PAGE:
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Old January 2, 2010, 02:25 AM   #1
silent_warrior
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Join Date: October 5, 2009
Posts: 109
Unlikely Comparison: .357SIG vs. .357Mag vs. 10mm vs. .44Mag

I'M NOT TRYING TO START A SEMI-AUTO VS REVOLVER ARGUMENT.

I'm searching for a pistol to accompany me on backpacking trips, camping trips, and escapades deep into the brush. The most dangerous predators I may encounter in my area are: black bears, wolves, venomous snakes, and humans. I think any of the four calibers mentioned in the title would work well for against humans or wolves, with the semi-autos (.357SIG and 10mm) having the slight advantage of capacity over both revolver calibers and lower recoil than the .44 Mag. Snakes and bear are the tricky ones. I suppose the best alternative to snakes (or any of the above really) is avoidance, if possible, and if that's not possible I've probably already been bitten. I know you can get snake shot for .357Mag, but what about the other three? And how effective is snake shot really? I'm told it won't cycle semi-autos. Is it even worth messing with?

Next is bears. Black bears are smaller than Grizzlies of course, but they're still big enough, and I've read that black bears are actually more likely to attack humans unprovoked than Grizzlies, and playing dead doesnt work. I've also read that pepper spray is a more effective bear deterrent than a non-lethal gunshot (though of course the goal is to be lethal). I don't know if I want to trust my life to pepper spray though... any input? As far as the lethal, lights out shot required for a charging bear, my thought is that accuracy and shot placement are more important than brute force, though I could be wrong. I do believe you'd need to hit the bear in the head or spinal cord to drop it instantly, correct? So do any of my proposed calibers not offer sufficient penetration for that purpose? I'm not looking to hunt bear, just defend myself against becoming lunch. Which of the four calibers mentioned would be suitable against black bear, and should I venture into Grizzly country, which are suitable against the mighty grizzly?

As far as Semi-auto vs. Revolver goes, both have pros/cons. Revolvers are simple, unstressed even when fully loaded, and will always cycle. For Semi-autos I would buy another Glock, so I'll focus there. A Glock would offer additional capacity, a more weather resistant finish than even stainless steel revolvers, and I have the utmost faith in their reliabity. Should it ever FTF/FTE, a quick tap and rack and you're back in business. They're more compact than revolvers, and I'm under the impression they are easier to fire quickly (repeat shots). Like revolvers, there is no safety to worry about and they are safe with a chambered round.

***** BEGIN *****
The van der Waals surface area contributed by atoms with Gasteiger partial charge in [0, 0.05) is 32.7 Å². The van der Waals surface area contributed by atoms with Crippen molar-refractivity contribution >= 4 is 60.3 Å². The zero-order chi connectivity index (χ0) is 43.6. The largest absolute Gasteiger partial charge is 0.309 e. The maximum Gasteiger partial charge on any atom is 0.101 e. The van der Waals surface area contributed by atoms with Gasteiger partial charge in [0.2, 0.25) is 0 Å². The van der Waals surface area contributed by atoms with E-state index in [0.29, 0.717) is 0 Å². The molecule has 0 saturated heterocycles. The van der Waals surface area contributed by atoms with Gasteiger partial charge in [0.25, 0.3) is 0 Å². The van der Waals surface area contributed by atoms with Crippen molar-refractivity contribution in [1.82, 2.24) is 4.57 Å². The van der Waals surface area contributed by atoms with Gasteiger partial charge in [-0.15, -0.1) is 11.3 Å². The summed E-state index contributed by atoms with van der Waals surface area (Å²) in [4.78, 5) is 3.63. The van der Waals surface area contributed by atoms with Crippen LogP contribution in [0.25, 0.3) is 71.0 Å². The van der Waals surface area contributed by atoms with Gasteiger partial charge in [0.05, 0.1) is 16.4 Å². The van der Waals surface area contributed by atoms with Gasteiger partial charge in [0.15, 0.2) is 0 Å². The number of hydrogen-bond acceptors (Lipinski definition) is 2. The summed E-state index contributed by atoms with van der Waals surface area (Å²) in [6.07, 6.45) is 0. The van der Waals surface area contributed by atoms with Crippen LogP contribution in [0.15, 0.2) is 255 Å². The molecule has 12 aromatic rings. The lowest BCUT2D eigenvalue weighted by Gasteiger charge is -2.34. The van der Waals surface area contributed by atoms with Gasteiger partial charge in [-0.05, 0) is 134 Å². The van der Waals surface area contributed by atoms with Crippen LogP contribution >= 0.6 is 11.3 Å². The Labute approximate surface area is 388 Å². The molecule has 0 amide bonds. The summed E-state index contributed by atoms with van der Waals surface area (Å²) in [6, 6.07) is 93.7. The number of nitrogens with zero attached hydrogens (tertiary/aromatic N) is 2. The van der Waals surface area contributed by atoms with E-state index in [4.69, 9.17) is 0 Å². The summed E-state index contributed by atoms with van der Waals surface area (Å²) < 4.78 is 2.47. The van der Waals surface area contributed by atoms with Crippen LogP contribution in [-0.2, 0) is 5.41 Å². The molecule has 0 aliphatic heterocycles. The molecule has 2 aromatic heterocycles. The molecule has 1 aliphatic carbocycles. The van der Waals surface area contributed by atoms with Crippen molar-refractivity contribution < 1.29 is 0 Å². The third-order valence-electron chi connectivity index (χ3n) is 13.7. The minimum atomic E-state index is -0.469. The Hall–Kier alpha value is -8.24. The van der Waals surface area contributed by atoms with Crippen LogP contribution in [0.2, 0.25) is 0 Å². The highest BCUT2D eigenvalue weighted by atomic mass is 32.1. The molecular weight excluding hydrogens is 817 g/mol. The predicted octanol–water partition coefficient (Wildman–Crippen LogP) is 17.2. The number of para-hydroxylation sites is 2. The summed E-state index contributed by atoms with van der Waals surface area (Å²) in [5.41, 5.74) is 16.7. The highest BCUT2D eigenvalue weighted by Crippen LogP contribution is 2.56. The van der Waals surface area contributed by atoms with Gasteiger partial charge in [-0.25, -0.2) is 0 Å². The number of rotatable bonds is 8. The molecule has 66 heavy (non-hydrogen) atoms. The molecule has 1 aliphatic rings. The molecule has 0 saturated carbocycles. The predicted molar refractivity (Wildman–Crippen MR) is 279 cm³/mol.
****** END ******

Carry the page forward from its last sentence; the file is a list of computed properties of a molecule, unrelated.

The major shortcoming with a semi-auto of any kind, that I see, is also its greatest asset: magazines. Higher capacity may mean more lead in mr. bear, or any predator, or more second chances with missed shots, though the saying is true: you can't miss fast enough. I've never dealt with speed loaders for revolvers, but I do know that mag changes are a snap, and with two extra mags you're carrying more ammunition than I'd ever want to have to use at one time. The same can't be said for 6-shot revolvers and speed loaders. However, spring fatigue can be a problem with double stacked mags, where there is no fatigue in a revolver. You could probably solve the issue with half loaded magazines, but then you're only a few pops over a six-shooter.

I am familiar with shooting semi-autos, but have never shot a revolver. Am I correct in assuming I would need to train with both to be proficient at both? If true, this would make me lean further toward semi-auto, for reasons of time and money.

I'm leaning toward either a 10mm Glock or a .357 DA Stainless revolver. I believe the 10mm actually has more punch than the .357Mag, though I don't know if either are sufficient against mr. bear. Of course .44Mag (or an even larger caliber) would be, but then its less suitable for the smaller threats, IMO. So there's my dilemma.

What are you're opinions? The gun needs to be light enough to carry comfortably for prolonged periods, suitably weather resistant (mainly against humidity/rain - I don't plan on dragging the pistol through the mud), and in a caliber commonly available, with manageable recoil, and sufficient energy.
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